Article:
The Contested Plains: Indians, Goldseekers, and the Rush to Colorado / Edition 1

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Deftly retracing a pivotal chapter in one of America's most dramatic stories, Elliott West chronicles the struggles, triumphs, and defeats of both Indians and whites as they pursued their clashing dreams of greatness in the heart of the continent.

The Contested Plains recounts the rise of the Native American horse culture, white Americans' discovery and pursuit of gold in the Rocky Mountains, and the wrenching changes and bitter conflicts that ensued. After centuries of many peoples fashioning many cultures on the plains, the Cheyennes and other tribes found in the horse the power to create a heroic way of life that dominated one of the world's great grasslands. Then the discovery of gold challenged that way of life and led finally to the infamous massacre at Sand Creek and the Indian Wars of the late 1860s.

Illuminating both the ancient and more recent history of the plains and eastern Rocky Mountains, West weaves together a brilliant tapestry interlaced with environmental, social, and military history. He treats the "frontier" not as a morally loaded term—either in the traditional celebratory sense or the more recent critical sense—but as a powerfully unsettling process that shattered an old world. He shows how Indians, goldseekers, haulers, merchants, ranchers, and farmers all contributed to and in turn were consumed by this process, even as the plains themselves were uttlerly transformed by the clash of cultures and competing visions.

Exciting and enormously engaging, The Contested Plains is the first book to examine the Colorado gold rush as the key event in the modern transformation of the central great plains. It also exemplifies a kind of history that respects more fully our rich and ambiguous past—a past in which there are many actors but no simple lessons.

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Editorial Reviews

Recounts the struggles, triumphs, and defeats of both Indians and whites as they pursued their clashing dreams in Colorado during the mid-1800s. After centuries of many peoples fashioning their own cultures on the plains, the Cheyenne and other tribes found in the horse the power to create a heroic way of life that dominated the grasslands. The discovery of gold by whites challenged that way of life and led finally to the Indian Wars of the 1860s.
Washington Post Book World
West has harnessed, to powerful effect, the diverse and complex story lines that form the history of the Great Plains. His fusion of ecology and history is remarkable
Glenda Riley
In a way, Elliot West tells a familiar tale: that of Indians, goldseekers, and the ensuing conflict. But in this case, West is the first to assess the cataclysmic changes that the Colorado gold rush brought to the Great Plains. In addition, rather than casting the story in the usual terms of heartless aggressors and hapless victims, West supplies a large and insightful interpretation that at once softens and increases our understanding of the Anglo disruption of Plains Indian cultures. To understand where western history is now, and is likely to go in the future, one must read this book.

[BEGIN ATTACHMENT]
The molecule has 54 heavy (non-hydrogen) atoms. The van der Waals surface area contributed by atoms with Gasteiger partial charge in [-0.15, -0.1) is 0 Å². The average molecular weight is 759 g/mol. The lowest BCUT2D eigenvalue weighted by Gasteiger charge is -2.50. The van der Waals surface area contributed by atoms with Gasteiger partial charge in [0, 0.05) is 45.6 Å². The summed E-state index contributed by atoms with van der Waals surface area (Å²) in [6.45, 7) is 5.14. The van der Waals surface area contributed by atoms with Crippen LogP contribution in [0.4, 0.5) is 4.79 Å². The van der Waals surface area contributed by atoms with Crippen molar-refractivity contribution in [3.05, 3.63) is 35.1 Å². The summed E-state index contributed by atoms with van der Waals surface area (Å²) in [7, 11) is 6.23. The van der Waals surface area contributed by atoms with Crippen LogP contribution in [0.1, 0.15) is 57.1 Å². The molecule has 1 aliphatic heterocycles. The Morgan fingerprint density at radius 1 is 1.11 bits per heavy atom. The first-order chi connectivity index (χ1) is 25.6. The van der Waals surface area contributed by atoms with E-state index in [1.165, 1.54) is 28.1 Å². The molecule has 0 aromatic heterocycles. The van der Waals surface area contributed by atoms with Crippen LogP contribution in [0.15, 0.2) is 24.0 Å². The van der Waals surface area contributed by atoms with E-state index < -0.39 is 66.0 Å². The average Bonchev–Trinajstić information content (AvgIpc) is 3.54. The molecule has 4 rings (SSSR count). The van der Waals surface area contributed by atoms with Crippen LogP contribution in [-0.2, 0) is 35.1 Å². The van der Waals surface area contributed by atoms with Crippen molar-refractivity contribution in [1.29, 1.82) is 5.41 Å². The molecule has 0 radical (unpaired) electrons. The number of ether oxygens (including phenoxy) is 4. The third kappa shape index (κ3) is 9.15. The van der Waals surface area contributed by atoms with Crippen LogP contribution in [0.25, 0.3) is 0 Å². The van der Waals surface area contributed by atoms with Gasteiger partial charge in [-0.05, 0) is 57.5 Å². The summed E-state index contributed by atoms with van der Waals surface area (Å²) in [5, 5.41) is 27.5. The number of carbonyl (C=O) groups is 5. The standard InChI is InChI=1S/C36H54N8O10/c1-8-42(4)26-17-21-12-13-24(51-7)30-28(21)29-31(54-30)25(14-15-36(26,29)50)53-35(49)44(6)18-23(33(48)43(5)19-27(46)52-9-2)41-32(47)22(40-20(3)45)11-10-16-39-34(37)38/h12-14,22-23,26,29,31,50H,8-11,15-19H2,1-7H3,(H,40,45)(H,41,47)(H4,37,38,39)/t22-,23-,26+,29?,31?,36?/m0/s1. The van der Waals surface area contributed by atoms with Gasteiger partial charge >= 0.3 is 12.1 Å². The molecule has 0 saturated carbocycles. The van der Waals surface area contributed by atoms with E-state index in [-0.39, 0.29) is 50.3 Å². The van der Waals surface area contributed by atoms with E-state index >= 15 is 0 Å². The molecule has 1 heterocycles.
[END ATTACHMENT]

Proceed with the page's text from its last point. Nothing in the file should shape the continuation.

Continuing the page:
American Historical Review
William H. Goetzmann
Many books have been written about the Colorado gold rush. This one is different. The virtue of the book, besides its lucid writing, splendid design, extensive research, and the meaning it gives to the frontier concept that has been lambasted for thirty years or more, is the fact that it never scolds or trashes any culture. West's story is a story of cultural revisions -- and thus the imaginations and aspirations of many people.
Journal of American History
Environmental History
An interpretive masterpiece. West tells a colorful story incredibly well, bringing individual actors to life and giving a sense of the sweep of larger cultural events. This is lively, literate, and at times humorous reading, paired with thoughtful historical interpretations.
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Product Details

  • ISBN-13: 9780700610297
  • Publisher: University Press of Kansas
  • Publication date: 4/28/1998
  • Edition description: New Edition
  • Edition number: 1
  • Pages: 446
  • Sales rank: 524,089
  • Product dimensions: 6.14 (w) x 9.34 (h) x 0.93 (d)

Table of Contents

List of Illustrations



1. Prologue: A Scrap and a Panic

Part One: Visions

2. The Old World

3. Frontiers and Visions

4. The Called Out People

Part Two: Gold Rush

5. The Gold

6. The Gathering

7. The Rush

Part Three: Power

8. Path of Empire

9. On the Road to a Flourishing Mountain State

10. The People of the Centre

11. The Miseries of Failure

12. Epilogue: Stories in the Teeth of Life




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  • Anonymous

    Posted January 18, 2001


    I like this book. Natural resources (described as energy for animals, etc.) along with Indian and settler imaginative uses for them were the driving factors in the development of the plains of Colorado, Kansas, and Nebraska. Not at all politically correct, the book takes a serious look at the how and why of this important event in the history of the west. Starting with ancient peoples that lived off the land, the text describes how succeeding cultures utilized the plains for economic and social benefit. The author expertly establishes that conflicts between groups were inevitable given the limited natural resources the plains had to offer. Greed verses nobility with a little environmentalism thrown in for good measure, is a simplistic and fundamentally shortsighted approach to understanding what happened. A thought provoking book and excellent resource for readers wanting an objective account of the settlement of the plains.

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